The Misrepresentation of Church and state

Reprinted from the Daily Mississippian

On Thursday, Oct. 29, the city of Collins received a letter of complaint from the Freedom From Religion Foundation in regards to Christian statues in a publicly maintained and operated park.

I spent the first 12 years of my life living in Collins, and the vast majority of my maternal family still lives in the town.

A quick view into the dreaded comment section of the local news channel shows horrendous vitriol from the mouths of those who love Jesus and say they are his warriors.

They say: “Those nonbelievers need a city of their own to move to. Far far away from us.” With a rousing agreement: “They will have their own city, it’s called HELL.”
They say: “I think the city should take the complainer down… So no, leave it up..And GOD Bless AMERICA.”

They say: “how disgusting whoever filed this complaint should be run out of wherever they normally stay go to some country where there are other like-minded people and leave our country and our faith alone.”

From the hellish comment section, you’d think that Mississippi is the center of a God-filled theocracy. In the past few months, my former high school received complaints because of an anti-atheist rant by a history teacher, and my former school district received a cease and desist letter regarding marching band music.
Each of these things were met with loud angry protests from Christians, saying that this was clearly discrimination. The reality is much simpler.

For the first time, Christians are being required to follow the law, and they are no longer allowed to show preferential treatment to Christianity.

Being a non-believer in Mississippi is rough. We’re constantly being told that Christianity is under attack while simultaneously being treated as broken people by some members of the church. We’re told that Christianity is the single most important thing, while one of the most Christian states has some of the highest rates of teen pregnancy, new HIV infections and gonorrhea and chlamydia infections.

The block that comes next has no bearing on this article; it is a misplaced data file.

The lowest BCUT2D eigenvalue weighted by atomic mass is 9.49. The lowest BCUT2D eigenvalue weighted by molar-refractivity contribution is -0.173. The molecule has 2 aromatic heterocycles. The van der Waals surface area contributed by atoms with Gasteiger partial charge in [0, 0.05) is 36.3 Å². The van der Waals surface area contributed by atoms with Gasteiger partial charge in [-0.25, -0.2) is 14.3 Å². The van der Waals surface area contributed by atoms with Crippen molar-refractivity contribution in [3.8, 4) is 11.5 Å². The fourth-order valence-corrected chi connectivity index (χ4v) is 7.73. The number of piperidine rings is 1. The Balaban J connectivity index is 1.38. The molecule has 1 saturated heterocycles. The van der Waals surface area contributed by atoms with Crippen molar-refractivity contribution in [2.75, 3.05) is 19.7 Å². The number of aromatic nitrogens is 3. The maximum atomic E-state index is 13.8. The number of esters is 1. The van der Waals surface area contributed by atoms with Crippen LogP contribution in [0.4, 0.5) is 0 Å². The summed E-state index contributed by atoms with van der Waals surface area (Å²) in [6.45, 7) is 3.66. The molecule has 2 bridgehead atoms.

This isn’t meant to bash Christianity or Christians in general. Many Christians are good, kind people who work very hard to make the world a better place.

But many Christians say awful things about anyone who doesn’t believe. Many Christians take complaints about legal violations as personal attacks on Jesus. Some Christians believe an angry mob will solve any problems by eliminating those complaining.

Unfortunately, these people are just as Christian as the good people. Sometimes, the good Christians will say that these cruel people aren’t really Christians, but that isn’t fair.

We don’t get to label them “non-Christians” just because they’re mean. Even if good people could write them off as non-Christians, that continues the cycle that bad people can’t be Christian, and that all non-believers have to be corrupt and bad.
As a non-believer, I’m not convinced. If Mississippi is a hotbed of religious beauty, then it makes religion look even less appealing.


One thought on “The Misrepresentation of Church and state

  1. Every group is composed of some percentage of dirtbags and good people alike. All this really says about Christianity (and most other organizations) is that their claim to some moral high ground or special truth is imaginary at best. This reality is readily understood, at least at an unconscious level, by many Christians though as evidenced by the distance they keep from the less-redeemed brethren.


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